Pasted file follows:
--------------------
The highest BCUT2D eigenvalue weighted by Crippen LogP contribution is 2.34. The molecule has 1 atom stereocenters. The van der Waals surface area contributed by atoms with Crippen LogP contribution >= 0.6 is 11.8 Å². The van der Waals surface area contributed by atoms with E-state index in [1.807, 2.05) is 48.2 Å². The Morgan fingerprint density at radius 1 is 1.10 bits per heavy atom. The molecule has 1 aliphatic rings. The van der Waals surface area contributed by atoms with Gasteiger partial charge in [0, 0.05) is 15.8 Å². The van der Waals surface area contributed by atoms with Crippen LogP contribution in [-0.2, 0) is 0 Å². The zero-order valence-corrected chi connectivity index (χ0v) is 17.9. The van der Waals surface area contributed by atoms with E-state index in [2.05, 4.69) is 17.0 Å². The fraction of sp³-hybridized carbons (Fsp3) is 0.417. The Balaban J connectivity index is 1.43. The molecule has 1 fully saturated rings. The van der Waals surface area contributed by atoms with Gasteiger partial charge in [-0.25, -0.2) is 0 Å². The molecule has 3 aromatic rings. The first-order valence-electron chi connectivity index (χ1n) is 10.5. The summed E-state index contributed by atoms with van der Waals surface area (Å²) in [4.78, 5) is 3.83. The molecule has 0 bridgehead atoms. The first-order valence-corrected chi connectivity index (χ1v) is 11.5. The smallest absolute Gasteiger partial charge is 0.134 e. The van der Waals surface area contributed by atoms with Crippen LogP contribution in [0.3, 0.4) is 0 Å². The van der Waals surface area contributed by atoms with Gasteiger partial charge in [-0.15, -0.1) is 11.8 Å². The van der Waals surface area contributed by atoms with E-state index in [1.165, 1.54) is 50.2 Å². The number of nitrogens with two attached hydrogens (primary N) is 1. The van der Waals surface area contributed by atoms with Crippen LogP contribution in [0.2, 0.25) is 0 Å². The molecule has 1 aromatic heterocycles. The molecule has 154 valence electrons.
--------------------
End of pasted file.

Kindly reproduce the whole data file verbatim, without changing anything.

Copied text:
The highest BCUT2D eigenvalue weighted by Crippen LogP contribution is 2.34. The molecule has 1 atom stereocenters. The van der Waals surface area contributed by atoms with Crippen LogP contribution >= 0.6 is 11.8 Å². The van der Waals surface area contributed by atoms with E-state index in [1.807, 2.05) is 48.2 Å². The Morgan fingerprint density at radius 1 is 1.10 bits per heavy atom. The molecule has 1 aliphatic rings. The van der Waals surface area contributed by atoms with Gasteiger partial charge in [0, 0.05) is 15.8 Å². The van der Waals surface area contributed by atoms with Crippen LogP contribution in [-0.2, 0) is 0 Å². The zero-order valence-corrected chi connectivity index (χ0v) is 17.9. The van der Waals surface area contributed by atoms with E-state index in [2.05, 4.69) is 17.0 Å². The fraction of sp³-hybridized carbons (Fsp3) is 0.417. The Balaban J connectivity index is 1.43. The molecule has 1 fully saturated rings. The van der Waals surface area contributed by atoms with Gasteiger partial charge in [-0.25, -0.2) is 0 Å². The molecule has 3 aromatic rings. The first-order valence-electron chi connectivity index (χ1n) is 10.5. The summed E-state index contributed by atoms with van der Waals surface area (Å²) in [4.78, 5) is 3.83. The molecule has 0 bridgehead atoms. The first-order valence-corrected chi connectivity index (χ1v) is 11.5. The smallest absolute Gasteiger partial charge is 0.134 e. The van der Waals surface area contributed by atoms with Crippen LogP contribution in [0.3, 0.4) is 0 Å². The van der Waals surface area contributed by atoms with Gasteiger partial charge in [-0.15, -0.1) is 11.8 Å². The van der Waals surface area contributed by atoms with E-state index in [1.165, 1.54) is 50.2 Å². The number of nitrogens with two attached hydrogens (primary N) is 1. The van der Waals surface area contributed by atoms with Crippen LogP contribution in [0.2, 0.25) is 0 Å². The molecule has 1 aromatic heterocycles. The molecule has 154 valence electrons.